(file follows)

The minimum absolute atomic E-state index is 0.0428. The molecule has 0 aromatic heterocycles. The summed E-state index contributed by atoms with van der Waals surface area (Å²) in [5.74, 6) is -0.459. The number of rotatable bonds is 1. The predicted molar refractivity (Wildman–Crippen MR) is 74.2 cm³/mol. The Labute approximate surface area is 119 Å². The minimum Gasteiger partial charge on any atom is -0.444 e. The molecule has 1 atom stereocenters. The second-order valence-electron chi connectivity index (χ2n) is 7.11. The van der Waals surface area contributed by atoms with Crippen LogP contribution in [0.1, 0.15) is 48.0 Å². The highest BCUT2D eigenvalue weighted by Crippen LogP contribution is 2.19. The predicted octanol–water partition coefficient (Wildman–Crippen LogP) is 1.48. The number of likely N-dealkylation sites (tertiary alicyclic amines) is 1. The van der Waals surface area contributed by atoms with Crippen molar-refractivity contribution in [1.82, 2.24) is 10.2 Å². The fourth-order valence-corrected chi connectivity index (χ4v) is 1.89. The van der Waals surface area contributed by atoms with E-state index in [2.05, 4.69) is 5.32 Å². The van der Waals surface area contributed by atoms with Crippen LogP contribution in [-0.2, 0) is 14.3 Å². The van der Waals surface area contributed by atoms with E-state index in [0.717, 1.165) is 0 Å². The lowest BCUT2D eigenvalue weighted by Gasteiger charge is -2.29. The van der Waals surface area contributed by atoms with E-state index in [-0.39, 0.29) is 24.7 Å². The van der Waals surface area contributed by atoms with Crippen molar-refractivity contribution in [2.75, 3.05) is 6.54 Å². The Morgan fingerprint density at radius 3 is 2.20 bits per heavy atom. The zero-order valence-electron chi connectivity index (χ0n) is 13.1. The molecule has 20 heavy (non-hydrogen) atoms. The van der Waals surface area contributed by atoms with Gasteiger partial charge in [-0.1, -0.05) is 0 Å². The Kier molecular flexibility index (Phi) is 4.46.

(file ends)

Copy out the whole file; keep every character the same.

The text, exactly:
The minimum absolute atomic E-state index is 0.0428. The molecule has 0 aromatic heterocycles. The summed E-state index contributed by atoms with van der Waals surface area (Å²) in [5.74, 6) is -0.459. The number of rotatable bonds is 1. The predicted molar refractivity (Wildman–Crippen MR) is 74.2 cm³/mol. The Labute approximate surface area is 119 Å². The minimum Gasteiger partial charge on any atom is -0.444 e. The molecule has 1 atom stereocenters. The second-order valence-electron chi connectivity index (χ2n) is 7.11. The van der Waals surface area contributed by atoms with Crippen LogP contribution in [0.1, 0.15) is 48.0 Å². The highest BCUT2D eigenvalue weighted by Crippen LogP contribution is 2.19. The predicted octanol–water partition coefficient (Wildman–Crippen LogP) is 1.48. The number of likely N-dealkylation sites (tertiary alicyclic amines) is 1. The van der Waals surface area contributed by atoms with Crippen molar-refractivity contribution in [1.82, 2.24) is 10.2 Å². The fourth-order valence-corrected chi connectivity index (χ4v) is 1.89. The van der Waals surface area contributed by atoms with E-state index in [2.05, 4.69) is 5.32 Å². The van der Waals surface area contributed by atoms with Crippen LogP contribution in [-0.2, 0) is 14.3 Å². The van der Waals surface area contributed by atoms with E-state index in [0.717, 1.165) is 0 Å². The lowest BCUT2D eigenvalue weighted by Gasteiger charge is -2.29. The van der Waals surface area contributed by atoms with E-state index in [-0.39, 0.29) is 24.7 Å². The van der Waals surface area contributed by atoms with Crippen molar-refractivity contribution in [2.75, 3.05) is 6.54 Å². The Morgan fingerprint density at radius 3 is 2.20 bits per heavy atom. The zero-order valence-electron chi connectivity index (χ0n) is 13.1. The molecule has 20 heavy (non-hydrogen) atoms. The van der Waals surface area contributed by atoms with Gasteiger partial charge in [-0.1, -0.05) is 0 Å². The Kier molecular flexibility index (Phi) is 4.46.